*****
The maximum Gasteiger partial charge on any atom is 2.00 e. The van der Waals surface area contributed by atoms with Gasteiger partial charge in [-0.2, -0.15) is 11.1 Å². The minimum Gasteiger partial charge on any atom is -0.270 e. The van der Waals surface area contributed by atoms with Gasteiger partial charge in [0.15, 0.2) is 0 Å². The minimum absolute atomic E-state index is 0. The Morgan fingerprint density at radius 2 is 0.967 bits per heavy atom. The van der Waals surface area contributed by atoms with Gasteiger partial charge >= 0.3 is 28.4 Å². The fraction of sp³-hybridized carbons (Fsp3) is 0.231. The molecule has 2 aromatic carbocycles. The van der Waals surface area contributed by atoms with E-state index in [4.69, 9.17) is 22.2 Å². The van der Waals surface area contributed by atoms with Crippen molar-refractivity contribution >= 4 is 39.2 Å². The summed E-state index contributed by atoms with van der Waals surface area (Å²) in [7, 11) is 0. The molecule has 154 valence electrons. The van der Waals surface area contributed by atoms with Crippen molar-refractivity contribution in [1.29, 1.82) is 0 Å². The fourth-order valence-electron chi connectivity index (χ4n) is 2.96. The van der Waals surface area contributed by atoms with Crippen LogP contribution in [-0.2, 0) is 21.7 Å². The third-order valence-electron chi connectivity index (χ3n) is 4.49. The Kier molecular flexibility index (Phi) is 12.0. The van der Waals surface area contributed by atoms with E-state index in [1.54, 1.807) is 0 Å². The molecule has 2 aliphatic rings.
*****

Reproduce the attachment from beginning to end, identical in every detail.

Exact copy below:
The maximum Gasteiger partial charge on any atom is 2.00 e. The van der Waals surface area contributed by atoms with Gasteiger partial charge in [-0.2, -0.15) is 11.1 Å². The minimum Gasteiger partial charge on any atom is -0.270 e. The van der Waals surface area contributed by atoms with Gasteiger partial charge in [0.15, 0.2) is 0 Å². The minimum absolute atomic E-state index is 0. The Morgan fingerprint density at radius 2 is 0.967 bits per heavy atom. The van der Waals surface area contributed by atoms with Gasteiger partial charge >= 0.3 is 28.4 Å². The fraction of sp³-hybridized carbons (Fsp3) is 0.231. The molecule has 2 aromatic carbocycles. The van der Waals surface area contributed by atoms with E-state index in [4.69, 9.17) is 22.2 Å². The van der Waals surface area contributed by atoms with Crippen molar-refractivity contribution >= 4 is 39.2 Å². The summed E-state index contributed by atoms with van der Waals surface area (Å²) in [7, 11) is 0. The molecule has 154 valence electrons. The van der Waals surface area contributed by atoms with Crippen molar-refractivity contribution in [1.29, 1.82) is 0 Å². The fourth-order valence-electron chi connectivity index (χ4n) is 2.96. The van der Waals surface area contributed by atoms with Crippen LogP contribution in [-0.2, 0) is 21.7 Å². The third-order valence-electron chi connectivity index (χ3n) is 4.49. The Kier molecular flexibility index (Phi) is 12.0. The van der Waals surface area contributed by atoms with E-state index in [1.54, 1.807) is 0 Å². The molecule has 2 aliphatic rings.